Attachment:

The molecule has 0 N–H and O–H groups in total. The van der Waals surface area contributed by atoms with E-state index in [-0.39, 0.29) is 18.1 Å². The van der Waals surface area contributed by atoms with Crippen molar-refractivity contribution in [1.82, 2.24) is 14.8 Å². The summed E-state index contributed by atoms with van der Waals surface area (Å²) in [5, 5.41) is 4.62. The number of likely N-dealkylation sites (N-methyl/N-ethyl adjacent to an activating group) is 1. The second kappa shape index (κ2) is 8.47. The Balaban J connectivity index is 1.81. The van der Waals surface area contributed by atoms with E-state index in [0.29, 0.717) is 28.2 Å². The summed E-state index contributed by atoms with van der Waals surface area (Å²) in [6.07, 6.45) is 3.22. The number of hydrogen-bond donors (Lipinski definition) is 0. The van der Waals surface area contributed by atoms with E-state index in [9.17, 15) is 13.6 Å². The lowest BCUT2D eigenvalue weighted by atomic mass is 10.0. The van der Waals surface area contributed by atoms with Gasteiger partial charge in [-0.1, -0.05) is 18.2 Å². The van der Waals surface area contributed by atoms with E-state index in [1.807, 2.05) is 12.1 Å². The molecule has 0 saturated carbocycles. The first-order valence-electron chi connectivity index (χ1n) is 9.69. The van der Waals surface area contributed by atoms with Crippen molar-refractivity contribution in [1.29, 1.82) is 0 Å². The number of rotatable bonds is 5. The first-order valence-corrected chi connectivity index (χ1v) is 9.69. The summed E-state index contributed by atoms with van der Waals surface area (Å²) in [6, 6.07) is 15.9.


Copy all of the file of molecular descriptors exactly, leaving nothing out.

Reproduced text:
The molecule has 0 N–H and O–H groups in total. The van der Waals surface area contributed by atoms with E-state index in [-0.39, 0.29) is 18.1 Å². The van der Waals surface area contributed by atoms with Crippen molar-refractivity contribution in [1.82, 2.24) is 14.8 Å². The summed E-state index contributed by atoms with van der Waals surface area (Å²) in [5, 5.41) is 4.62. The number of likely N-dealkylation sites (N-methyl/N-ethyl adjacent to an activating group) is 1. The second kappa shape index (κ2) is 8.47. The Balaban J connectivity index is 1.81. The van der Waals surface area contributed by atoms with E-state index in [0.29, 0.717) is 28.2 Å². The summed E-state index contributed by atoms with van der Waals surface area (Å²) in [6.07, 6.45) is 3.22. The number of hydrogen-bond donors (Lipinski definition) is 0. The van der Waals surface area contributed by atoms with E-state index in [9.17, 15) is 13.6 Å². The lowest BCUT2D eigenvalue weighted by atomic mass is 10.0. The van der Waals surface area contributed by atoms with Gasteiger partial charge in [-0.1, -0.05) is 18.2 Å². The van der Waals surface area contributed by atoms with E-state index in [1.807, 2.05) is 12.1 Å². The molecule has 0 saturated carbocycles. The first-order valence-electron chi connectivity index (χ1n) is 9.69. The van der Waals surface area contributed by atoms with Crippen molar-refractivity contribution in [1.29, 1.82) is 0 Å². The number of rotatable bonds is 5. The first-order valence-corrected chi connectivity index (χ1v) is 9.69. The summed E-state index contributed by atoms with van der Waals surface area (Å²) in [6, 6.07) is 15.9.